Lynchburg, VA - That rumbling sound you hear coming down your street? It's area school buses, revving up their engines for another year.
However, every year around the country, thousands of children are injured: Both on the bus, and even at the bus stop.
Mike Harmon, a bus driver and trainer for Lynchburg City Schools, entering his 23rd school year. Keeping bus riders safe is his number one priority. He notes that "We have a safety team that actually goes around to all the elementary schools, and we teach bus safety."
According to the non-profit Pupil Transportation Safety Institute, children are more likely to be injured at the bus stop, rather than on the bus itself. One of the biggest issues drivers face are its "Danger Zones", or blind spots where the bus driver can't see the child. Newer safety features on modern buses are trying to eliminate these spots. One important safety feature is the long, yellow arm on the front bumper, called the 'Crossing Guard'. When the bus is stopped, and the doors are open, the arm swings out, keeping children 4 feet away from the front bumper. That way, children entering the bus have to walk around, keeping a safe distance away from the front of the bus, and also ensuring they're always in the line of sight of the driver.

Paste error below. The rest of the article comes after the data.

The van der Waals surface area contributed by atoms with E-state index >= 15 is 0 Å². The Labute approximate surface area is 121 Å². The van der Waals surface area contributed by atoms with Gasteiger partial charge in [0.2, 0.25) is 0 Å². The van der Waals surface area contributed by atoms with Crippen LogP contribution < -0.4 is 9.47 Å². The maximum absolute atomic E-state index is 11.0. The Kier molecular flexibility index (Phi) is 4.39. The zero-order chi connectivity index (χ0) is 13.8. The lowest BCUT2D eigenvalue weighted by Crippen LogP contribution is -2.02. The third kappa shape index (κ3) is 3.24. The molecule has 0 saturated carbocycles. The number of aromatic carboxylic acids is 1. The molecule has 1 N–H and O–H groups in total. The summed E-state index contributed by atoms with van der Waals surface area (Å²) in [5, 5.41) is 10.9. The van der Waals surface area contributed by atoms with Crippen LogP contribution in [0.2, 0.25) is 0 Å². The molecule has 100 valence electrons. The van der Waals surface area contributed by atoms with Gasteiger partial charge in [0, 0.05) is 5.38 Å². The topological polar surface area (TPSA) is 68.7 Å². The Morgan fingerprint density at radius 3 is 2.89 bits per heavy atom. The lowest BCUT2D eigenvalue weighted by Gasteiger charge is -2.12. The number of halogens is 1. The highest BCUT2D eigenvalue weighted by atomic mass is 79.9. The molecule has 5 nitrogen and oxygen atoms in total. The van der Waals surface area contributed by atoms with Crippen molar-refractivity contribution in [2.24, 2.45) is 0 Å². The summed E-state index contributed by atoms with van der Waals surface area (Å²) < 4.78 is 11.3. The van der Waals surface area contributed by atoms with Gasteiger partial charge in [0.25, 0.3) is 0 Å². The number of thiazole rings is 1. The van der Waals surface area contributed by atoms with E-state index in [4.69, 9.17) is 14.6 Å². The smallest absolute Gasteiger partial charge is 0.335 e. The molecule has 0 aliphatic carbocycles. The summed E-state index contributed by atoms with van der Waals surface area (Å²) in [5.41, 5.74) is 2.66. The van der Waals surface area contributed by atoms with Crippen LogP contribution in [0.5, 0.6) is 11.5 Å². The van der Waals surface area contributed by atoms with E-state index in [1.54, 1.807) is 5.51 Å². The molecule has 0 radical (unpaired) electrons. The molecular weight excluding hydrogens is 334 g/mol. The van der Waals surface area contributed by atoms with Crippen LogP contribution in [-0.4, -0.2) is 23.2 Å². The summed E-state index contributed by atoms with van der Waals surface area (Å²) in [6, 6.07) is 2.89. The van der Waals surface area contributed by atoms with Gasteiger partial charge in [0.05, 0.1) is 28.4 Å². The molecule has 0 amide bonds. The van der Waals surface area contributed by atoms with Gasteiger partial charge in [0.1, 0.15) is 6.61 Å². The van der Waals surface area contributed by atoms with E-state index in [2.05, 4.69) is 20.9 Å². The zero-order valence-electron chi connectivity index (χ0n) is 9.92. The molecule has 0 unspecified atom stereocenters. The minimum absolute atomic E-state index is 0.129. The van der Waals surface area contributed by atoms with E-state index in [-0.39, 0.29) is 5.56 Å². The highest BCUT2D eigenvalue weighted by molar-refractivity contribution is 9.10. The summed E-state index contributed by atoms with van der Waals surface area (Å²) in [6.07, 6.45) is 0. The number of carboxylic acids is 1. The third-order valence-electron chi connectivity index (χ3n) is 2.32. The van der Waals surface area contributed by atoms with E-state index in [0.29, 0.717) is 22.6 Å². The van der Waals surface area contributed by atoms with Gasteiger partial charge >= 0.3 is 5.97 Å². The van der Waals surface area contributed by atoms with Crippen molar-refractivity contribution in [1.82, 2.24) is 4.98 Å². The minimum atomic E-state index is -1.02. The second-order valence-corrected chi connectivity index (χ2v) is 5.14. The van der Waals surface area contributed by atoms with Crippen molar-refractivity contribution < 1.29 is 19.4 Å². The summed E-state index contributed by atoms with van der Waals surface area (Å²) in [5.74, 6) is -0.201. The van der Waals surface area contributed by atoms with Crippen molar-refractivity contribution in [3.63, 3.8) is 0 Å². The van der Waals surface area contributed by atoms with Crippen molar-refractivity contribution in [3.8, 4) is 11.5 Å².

Once on the bus, kids need to stay in their seat. The ride can be a safe one, but it can be a little bumpy. Appomattox Christian Academy administrator Deb Thomas teaches kids a method called "Back-to-back, Bottom-to-bottom". She says "When you sit properly in a school bus, you really reduce the risk of getting hurt, in case of an accident or other situation."
One of the most important tips Harmon gives regarding safety at the bus stop isn't directed at kids; It's directed at adults, to avoid the in-car distractions that can cause an accident near a bus. "Our mission is to get our kids to and from school safely, and the way we do that, is by paying attention to our kids getting on and off the school bus."